Earth escapes obliteration by comet
Elenin breaks up into teeny bits and misses planet
NASA has released another statement on Comet Elenin, the totally insignificant comet it keeps giving out statements about, to say that it has broken up into "smaller, even less significant, chunks of dust and ice".
"This trail of piffling particles will remain on the same path as the original comet, completing its unexceptional swing through the inner solar system this fall," the statement added.
The space boffins' protestation comes after widespread internet rumours that Comet Elenin was not in the least bit insignificant and would a) crash into the Earth and obliterate all life, b) pass close enough to the planet that its gravitational pull would cause loads of earthquakes and similar cataclysms and obliterate all life or c) do any number of other apocalyptic things that would obliterate all life.
Back in August, NASA assured the planet that while "often, comets are portrayed as harbingers of gloom and doom in movies and on television, most pose no threat to Earth".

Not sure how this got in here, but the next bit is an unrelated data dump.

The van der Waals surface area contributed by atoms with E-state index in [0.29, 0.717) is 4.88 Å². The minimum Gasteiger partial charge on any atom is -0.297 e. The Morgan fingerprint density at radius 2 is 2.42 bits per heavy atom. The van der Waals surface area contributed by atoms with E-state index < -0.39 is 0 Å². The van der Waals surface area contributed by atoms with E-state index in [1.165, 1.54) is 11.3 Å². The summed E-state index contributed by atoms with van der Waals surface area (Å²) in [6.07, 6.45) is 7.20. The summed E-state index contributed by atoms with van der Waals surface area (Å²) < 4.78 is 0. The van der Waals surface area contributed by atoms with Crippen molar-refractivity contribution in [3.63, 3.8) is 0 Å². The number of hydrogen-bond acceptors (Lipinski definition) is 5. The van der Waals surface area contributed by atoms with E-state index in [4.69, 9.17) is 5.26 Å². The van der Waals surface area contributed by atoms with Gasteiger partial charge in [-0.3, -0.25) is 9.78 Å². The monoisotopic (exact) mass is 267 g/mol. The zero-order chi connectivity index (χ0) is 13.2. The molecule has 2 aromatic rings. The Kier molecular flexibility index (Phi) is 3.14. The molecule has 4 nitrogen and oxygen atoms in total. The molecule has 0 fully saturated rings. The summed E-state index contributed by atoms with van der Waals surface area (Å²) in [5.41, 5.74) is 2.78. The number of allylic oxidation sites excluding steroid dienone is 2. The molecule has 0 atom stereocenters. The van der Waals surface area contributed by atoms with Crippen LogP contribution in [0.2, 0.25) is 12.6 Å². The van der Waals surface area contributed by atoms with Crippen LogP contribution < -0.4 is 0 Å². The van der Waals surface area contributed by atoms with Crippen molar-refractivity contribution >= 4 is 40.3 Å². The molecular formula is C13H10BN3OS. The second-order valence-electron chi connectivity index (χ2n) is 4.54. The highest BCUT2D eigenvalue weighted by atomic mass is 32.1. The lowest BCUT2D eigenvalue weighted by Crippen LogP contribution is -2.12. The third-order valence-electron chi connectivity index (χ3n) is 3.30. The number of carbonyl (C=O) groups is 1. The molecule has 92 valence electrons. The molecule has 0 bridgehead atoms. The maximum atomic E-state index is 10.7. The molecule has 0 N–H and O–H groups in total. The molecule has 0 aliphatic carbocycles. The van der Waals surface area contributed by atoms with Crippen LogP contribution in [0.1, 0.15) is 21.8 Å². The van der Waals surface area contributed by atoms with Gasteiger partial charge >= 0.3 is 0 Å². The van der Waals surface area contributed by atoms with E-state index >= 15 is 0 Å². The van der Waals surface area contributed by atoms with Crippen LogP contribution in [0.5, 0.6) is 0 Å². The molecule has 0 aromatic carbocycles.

The totally clear wording and apparent transparency of the space agency only served to throw further fuel on the fire of speculation that this was some sort of elaborate cover-up.
No doubt similar theorists will now infer that the comet was blown up outside the solar system and its hurtling path towards Earth deviated by some sort of explosion deep in its core affected by a motley crew of space drillers, most of whom tragically died during the mission.
NASA, however, is sticking to its guns.
"I cannot begin to guess why this little comet became such a big internet sensation," Don Yeomans of NASA's Near-Earth Object Programme Office at the Jet Propulsion Laboratory in California, said in the statement.
"The scientific reality is this modest-sized icy dirtball's influence upon our planet is so incredibly minuscule that my subcompact automobile exerts a greater gravitational influence on Earth than the comet ever would. That includes the date it came closest to Earth (Oct 16), when the comet's remnants got no closer than about 22 million miles [35.5 million km]," he added. ®
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